This article by Justina Vasquez for Bloomberg may be of interest to subscribers. Here is a section:

    The move on Tuesday comes after Group of Seven finance ministers and central bankers stopped short of taking action earlier Tuesday, disappointing markets that had been looking for a policy response to the virus. Bullion climbed 70% from December 2008 to June 2011 as central banks increased money supply on an unprecedented scale.

    “Gold traders are happy today because this is what they have been waiting for,” Naeem Aslam, chief market analyst at Ava Trade, said by email. “I think the floodgate is wide open and other central banks like Bank of Canada are also likely to follow the same path.”

    The central bank also said it is “closely monitoring developments and their implications for the economic outlook and will use its tools and act as appropriate to support the economy.”

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    Email of the day on repo market liquidity

    The coronavirus scare is obviously a factor for markets at the moment, but the repo crisis remains in the background too. First question - what are your thoughts on relative (best and worst) asset class performance if the repo crisis flares up on top of the coronavirus pandemic. Second related question - does the coronavirus effect (eg reduced rates, lower company profits, high yield bond risks etc) make it more likely that repo will get worse?

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    RBI Chief Sees Room to Cut India Rates as Virus Dents Growth

    This article by Stephanie Flanders for Bloomberg may be of interest to subscribers. Here is a section:

    Speaking in an interview with Bloomberg News in Mumbai just hours before finance ministers and central bank chiefs from the G-7 economies were scheduled to discuss policy options, Shaktikanta Das said “there is a strong reason for coordinated policy action.” For India, options include a rate cut and supporting the market through liquidity measures, he said.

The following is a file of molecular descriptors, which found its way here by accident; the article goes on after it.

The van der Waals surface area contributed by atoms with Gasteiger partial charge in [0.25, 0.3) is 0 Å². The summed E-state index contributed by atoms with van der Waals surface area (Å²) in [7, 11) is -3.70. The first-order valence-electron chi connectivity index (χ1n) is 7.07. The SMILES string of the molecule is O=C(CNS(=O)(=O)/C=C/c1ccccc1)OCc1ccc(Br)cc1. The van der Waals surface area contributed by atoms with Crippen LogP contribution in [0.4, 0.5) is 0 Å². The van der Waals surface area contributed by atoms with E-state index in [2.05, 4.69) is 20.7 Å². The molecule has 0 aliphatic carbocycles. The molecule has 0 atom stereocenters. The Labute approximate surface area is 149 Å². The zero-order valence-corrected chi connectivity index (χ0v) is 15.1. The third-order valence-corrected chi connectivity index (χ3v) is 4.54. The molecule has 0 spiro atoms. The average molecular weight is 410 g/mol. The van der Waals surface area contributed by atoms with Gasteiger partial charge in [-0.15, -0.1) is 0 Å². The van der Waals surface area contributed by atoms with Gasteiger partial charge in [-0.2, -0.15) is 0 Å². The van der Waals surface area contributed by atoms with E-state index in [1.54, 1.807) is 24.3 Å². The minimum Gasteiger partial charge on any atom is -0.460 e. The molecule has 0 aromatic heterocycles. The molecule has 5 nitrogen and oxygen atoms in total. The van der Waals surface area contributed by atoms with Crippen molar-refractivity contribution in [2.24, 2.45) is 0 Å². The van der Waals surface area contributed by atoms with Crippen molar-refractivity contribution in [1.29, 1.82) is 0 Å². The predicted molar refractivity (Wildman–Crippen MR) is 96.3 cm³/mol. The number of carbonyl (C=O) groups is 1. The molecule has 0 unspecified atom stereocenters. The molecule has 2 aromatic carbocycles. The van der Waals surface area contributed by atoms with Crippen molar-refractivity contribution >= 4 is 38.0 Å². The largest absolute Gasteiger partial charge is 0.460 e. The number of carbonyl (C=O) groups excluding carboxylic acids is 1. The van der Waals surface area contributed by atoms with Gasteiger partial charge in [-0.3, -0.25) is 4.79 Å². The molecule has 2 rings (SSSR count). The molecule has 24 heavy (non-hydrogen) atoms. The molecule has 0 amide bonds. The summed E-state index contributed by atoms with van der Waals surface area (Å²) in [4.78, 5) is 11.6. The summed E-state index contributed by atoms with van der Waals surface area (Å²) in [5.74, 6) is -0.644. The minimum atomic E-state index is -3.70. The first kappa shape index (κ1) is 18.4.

Inflation, which had kept the central bank from easing since December, is expected to moderate, he said in an interview at the RBI’s headquarters. He argued the bank’s flexible inflation-targeting framework allows the central bank to look through recent price pressures and loosen policy.

    “We’re ready for a response should the situation warrant,” Das said in a meeting room decorated with framed portraits of his predecessors. “I think the G-7 countries are having a conference. And going forward, in the near future, I do expect some discussion through video conference or telephone conference among the central banks of the large economies, including India.”

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    Email of the day on COVID-19 from Dr. David Brown


    It's been a huge advantage for me as an investor in recent weeks that I also understand viruses very well. At one time in my career I led a viral disease research centre with 320 scientists and support staff. That was BSL3 level containment (HIV, HCV, Influenza etc). BSL4 required for coronavirus is a different game altogether. It worries me that the outbreak of COVID-19 started in Wuhan and only 300 yards from the 1st BSL4 lab in China that opened only 2 years ago. What a coincidence!

    I am now doing different research (on rare genetic diseases) through my startup company Healx Ltd. Three weeks ago, I gave a presentation to staff about the virus for their own safety and for continued operation of the company if an outbreak occurs here in Cambridge. They may have thought I was exaggerating at the time. Today, things have escalated even more rapidly than I expected back then. However, we have planned for home working, and stocked up on all necessary supplies in the company. We have done the same at home too, though my wife also thought I was going a bit too far! I hope she is right, but it's better to be prepared for the worst while hoping for the best.